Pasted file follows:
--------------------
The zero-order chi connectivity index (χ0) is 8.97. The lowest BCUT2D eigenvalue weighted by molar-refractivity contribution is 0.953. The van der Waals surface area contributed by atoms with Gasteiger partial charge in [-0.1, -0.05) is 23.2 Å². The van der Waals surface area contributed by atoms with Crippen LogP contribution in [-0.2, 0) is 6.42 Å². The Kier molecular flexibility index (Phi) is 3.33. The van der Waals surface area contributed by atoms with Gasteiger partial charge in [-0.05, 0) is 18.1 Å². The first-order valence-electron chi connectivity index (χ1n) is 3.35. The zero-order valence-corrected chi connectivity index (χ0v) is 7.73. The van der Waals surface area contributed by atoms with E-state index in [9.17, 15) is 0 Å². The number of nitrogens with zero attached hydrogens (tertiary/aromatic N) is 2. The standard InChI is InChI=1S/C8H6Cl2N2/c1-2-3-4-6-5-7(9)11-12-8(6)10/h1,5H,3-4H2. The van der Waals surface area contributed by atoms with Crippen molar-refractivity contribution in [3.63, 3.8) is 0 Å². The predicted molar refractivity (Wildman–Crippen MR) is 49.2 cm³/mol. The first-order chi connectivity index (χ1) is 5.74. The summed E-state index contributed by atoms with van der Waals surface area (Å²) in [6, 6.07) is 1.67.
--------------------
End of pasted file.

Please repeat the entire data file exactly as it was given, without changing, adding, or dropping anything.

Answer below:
The zero-order chi connectivity index (χ0) is 8.97. The lowest BCUT2D eigenvalue weighted by molar-refractivity contribution is 0.953. The van der Waals surface area contributed by atoms with Gasteiger partial charge in [-0.1, -0.05) is 23.2 Å². The van der Waals surface area contributed by atoms with Crippen LogP contribution in [-0.2, 0) is 6.42 Å². The Kier molecular flexibility index (Phi) is 3.33. The van der Waals surface area contributed by atoms with Gasteiger partial charge in [-0.05, 0) is 18.1 Å². The first-order valence-electron chi connectivity index (χ1n) is 3.35. The zero-order valence-corrected chi connectivity index (χ0v) is 7.73. The van der Waals surface area contributed by atoms with E-state index in [9.17, 15) is 0 Å². The number of nitrogens with zero attached hydrogens (tertiary/aromatic N) is 2. The standard InChI is InChI=1S/C8H6Cl2N2/c1-2-3-4-6-5-7(9)11-12-8(6)10/h1,5H,3-4H2. The van der Waals surface area contributed by atoms with Crippen molar-refractivity contribution in [3.63, 3.8) is 0 Å². The predicted molar refractivity (Wildman–Crippen MR) is 49.2 cm³/mol. The first-order chi connectivity index (χ1) is 5.74. The summed E-state index contributed by atoms with van der Waals surface area (Å²) in [6, 6.07) is 1.67.